A survey by a systems analyst of 57 residents out of the 200 in attendance during the evening showed that collective contract values had risen from quotations of £4,783,000 to final accounts of £13,624,000, without any warning in most cases.

There might be some good to come out of this matter as it has highlighted the importance of property maintenance. Just like humans, properties grow old and need regular maintenance and repair! Many people are quick to decorate the interiors but fail to have any regard to the external fabric of their building.

Many property owners are unsure of how to begin the process of carrying out works and have difficulty in obtaining the co-operation of the other owners.

It is important to take preventative steps to building maintenance rather than face large repair bills when work becomes a necessity due to structural damage or concerns regarding health and safety.

It is recommended to have a building maintenance survey and report carried out by a reputable surveyor or conservation architect which outlines immediate and longer term projects for maintaining the external fabric of the building.

Before considering a repair, it is necessary to consult the title deeds for the property which outline the rights and responsibilities of the management and maintenance of the common parts.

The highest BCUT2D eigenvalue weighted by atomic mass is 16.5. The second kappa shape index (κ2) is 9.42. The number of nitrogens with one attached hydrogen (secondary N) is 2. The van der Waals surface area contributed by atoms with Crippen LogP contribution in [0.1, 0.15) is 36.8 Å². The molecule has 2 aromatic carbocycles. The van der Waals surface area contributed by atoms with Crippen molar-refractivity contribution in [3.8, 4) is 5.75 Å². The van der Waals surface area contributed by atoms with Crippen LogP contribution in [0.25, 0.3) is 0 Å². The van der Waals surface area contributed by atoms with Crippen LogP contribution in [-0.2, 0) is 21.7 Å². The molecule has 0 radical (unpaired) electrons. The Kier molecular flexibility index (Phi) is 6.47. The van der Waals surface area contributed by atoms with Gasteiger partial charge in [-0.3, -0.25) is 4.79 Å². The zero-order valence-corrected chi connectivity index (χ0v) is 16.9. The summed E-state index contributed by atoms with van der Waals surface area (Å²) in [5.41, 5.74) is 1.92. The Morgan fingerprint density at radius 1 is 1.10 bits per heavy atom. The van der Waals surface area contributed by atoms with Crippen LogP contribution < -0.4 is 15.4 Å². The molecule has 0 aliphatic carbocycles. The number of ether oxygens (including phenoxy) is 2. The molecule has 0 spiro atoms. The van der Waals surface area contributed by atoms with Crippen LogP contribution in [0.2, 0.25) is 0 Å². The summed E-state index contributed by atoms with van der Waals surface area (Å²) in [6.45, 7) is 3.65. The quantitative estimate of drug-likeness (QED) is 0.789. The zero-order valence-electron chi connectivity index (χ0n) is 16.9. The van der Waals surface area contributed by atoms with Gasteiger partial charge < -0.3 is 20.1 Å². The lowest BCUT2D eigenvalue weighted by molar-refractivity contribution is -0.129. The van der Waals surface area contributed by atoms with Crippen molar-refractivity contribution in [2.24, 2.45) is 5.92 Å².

In the event that the titles are missing vital information, have gaps or defects, The Tenement Management Scheme can be of great existence by providing a set of rules and guidance for managing tenanted property absent guidance from the titles.

The next job is to get all the residents on board - no easy feat with landlords and absentee owners! You should communicate with your neighbours regularly by e-mail, letter or regular meetings. It is advantageous to set up a residents association to manage the repairs absent a property factor or manager. Consideration should be given to setting up a sinking fund whereby residents pay a regular sum of money into a joint account solely for maintaining the common parts.

External property repairs do not come cheap and it may take some convincing to get everyone committed to carrying out the works. If a small handful of residents do not co-operate, the local council might be able to provide financial assistance under the Housing (Scotland) Act 2006.

Grants might be available from various organisations.